1 Chronicles 24:1-19 – Does Your Church Have Excellent Customer Service?

Posted: May 28, 2020 in 13-1 Chronicles

1 Chronicles 24:1-19

Duties of the Priests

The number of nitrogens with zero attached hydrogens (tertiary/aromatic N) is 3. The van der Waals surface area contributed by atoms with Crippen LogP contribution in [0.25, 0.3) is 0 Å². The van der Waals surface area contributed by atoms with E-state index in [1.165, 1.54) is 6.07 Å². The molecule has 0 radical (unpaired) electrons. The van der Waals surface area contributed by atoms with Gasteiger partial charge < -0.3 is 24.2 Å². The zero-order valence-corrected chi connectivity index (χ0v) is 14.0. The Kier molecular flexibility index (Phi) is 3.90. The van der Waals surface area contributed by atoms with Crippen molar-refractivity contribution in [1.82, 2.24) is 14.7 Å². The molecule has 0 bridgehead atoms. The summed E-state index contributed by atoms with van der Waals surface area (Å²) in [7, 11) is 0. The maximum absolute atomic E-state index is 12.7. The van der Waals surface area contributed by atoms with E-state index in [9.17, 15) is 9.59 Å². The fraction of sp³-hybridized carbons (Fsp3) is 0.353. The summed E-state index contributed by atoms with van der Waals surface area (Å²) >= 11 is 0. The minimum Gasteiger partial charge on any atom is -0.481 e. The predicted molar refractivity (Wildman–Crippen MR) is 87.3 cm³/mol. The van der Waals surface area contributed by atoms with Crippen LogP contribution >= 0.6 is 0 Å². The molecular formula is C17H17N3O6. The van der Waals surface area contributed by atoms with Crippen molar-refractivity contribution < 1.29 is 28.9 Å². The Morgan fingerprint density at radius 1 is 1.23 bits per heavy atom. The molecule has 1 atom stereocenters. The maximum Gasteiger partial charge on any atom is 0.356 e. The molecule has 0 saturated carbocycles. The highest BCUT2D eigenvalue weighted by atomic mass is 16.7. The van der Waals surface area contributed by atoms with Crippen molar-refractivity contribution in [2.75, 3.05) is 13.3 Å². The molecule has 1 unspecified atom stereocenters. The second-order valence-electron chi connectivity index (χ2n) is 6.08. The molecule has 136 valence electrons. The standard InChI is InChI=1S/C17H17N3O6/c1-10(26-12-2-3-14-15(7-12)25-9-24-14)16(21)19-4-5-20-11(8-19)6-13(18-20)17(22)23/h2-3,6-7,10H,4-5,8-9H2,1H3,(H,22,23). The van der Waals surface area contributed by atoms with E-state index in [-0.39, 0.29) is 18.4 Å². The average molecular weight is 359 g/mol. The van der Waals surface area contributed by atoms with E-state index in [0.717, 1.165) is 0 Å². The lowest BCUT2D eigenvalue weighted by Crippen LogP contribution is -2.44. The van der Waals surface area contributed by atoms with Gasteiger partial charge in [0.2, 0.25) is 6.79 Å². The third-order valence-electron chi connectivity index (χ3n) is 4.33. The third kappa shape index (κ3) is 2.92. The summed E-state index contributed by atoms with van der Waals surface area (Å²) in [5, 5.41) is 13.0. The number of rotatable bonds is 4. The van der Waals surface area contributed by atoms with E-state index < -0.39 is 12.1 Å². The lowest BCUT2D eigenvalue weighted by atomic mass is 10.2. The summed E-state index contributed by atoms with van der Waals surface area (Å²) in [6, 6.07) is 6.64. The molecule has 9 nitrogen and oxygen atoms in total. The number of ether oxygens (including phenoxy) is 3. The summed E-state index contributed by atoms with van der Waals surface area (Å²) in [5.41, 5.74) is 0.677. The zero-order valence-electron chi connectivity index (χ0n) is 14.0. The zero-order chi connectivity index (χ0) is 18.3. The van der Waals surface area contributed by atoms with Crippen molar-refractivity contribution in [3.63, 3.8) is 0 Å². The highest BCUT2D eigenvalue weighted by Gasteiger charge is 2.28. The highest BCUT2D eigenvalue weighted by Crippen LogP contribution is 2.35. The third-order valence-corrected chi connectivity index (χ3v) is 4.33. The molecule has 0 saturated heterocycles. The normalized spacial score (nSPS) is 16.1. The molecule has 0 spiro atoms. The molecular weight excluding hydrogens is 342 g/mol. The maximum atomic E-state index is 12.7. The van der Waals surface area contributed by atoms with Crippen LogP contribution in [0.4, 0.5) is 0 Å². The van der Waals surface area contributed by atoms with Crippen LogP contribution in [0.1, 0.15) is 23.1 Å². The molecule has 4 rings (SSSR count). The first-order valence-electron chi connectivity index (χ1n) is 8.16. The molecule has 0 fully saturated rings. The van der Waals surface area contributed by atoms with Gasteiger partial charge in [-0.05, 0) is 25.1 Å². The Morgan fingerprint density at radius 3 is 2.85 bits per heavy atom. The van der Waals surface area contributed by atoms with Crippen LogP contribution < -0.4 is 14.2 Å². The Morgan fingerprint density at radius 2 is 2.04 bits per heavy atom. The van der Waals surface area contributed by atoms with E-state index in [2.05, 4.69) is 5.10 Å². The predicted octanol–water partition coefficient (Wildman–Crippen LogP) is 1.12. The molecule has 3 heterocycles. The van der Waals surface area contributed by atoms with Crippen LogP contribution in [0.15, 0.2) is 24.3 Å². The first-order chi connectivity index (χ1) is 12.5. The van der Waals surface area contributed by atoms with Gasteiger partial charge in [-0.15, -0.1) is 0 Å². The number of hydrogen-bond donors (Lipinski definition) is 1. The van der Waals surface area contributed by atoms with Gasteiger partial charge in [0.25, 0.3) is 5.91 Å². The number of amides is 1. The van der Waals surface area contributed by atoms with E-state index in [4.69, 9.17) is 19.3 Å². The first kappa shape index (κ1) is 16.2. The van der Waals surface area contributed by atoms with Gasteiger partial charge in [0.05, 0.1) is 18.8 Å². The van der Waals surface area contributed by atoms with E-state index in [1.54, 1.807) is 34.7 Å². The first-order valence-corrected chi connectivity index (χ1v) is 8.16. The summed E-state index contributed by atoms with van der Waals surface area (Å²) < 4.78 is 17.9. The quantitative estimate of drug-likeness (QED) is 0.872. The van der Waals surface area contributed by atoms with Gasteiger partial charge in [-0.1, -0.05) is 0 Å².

Have you ever been to an amusement park and there were employees there that acted as if you were an imposition to them? Have you been to a fast food restaurant where it was like that? That one person or that group of employees that happen to be at that particular place in the amusement park or that particular store of a fast food chain can adversely impact your view of the entire organization! If they are rude, it can have an impact on your view. If they are clueless, it can do the same. If they act as if they would rather be some place else, it can do the same. If an employee at one store or one part of an amusement park treats a person poorly, it can have a ripple effect. That person treated poorly will tell all his friends and all of a sudden there is a whole group of people that will not go to that fast food restaurant chain ever again – no matter if the other stores have wonderful employees or not. It is the same with amusement parks. There was an old commercial for Faberge Organics shampoo back in the 70’s I think it was about “they’ll tell two friends and they’ll tell two friends and so on and so on”. It was about how good the product was and that you should tell two friends about it. The visual of the screen multiplying by twos exponentially was pretty cool. It is true that word of mouth can be crazily positive and at the same time it can be crazily negative. Negative experiences seem to exponentially grow and multiply more quickly than positive ones however! Just one employee with a bad attitude, just one employee having a bad day, just one employee who you will never see again, just one employee can adversely impact the loyalty of a customer to a store brand. One bad purchase of a product and impact loyalty to a product brand as well. Just think of the people that say they will never buy a Chrysler or Ford or a GM product ever again because of one bad purchase.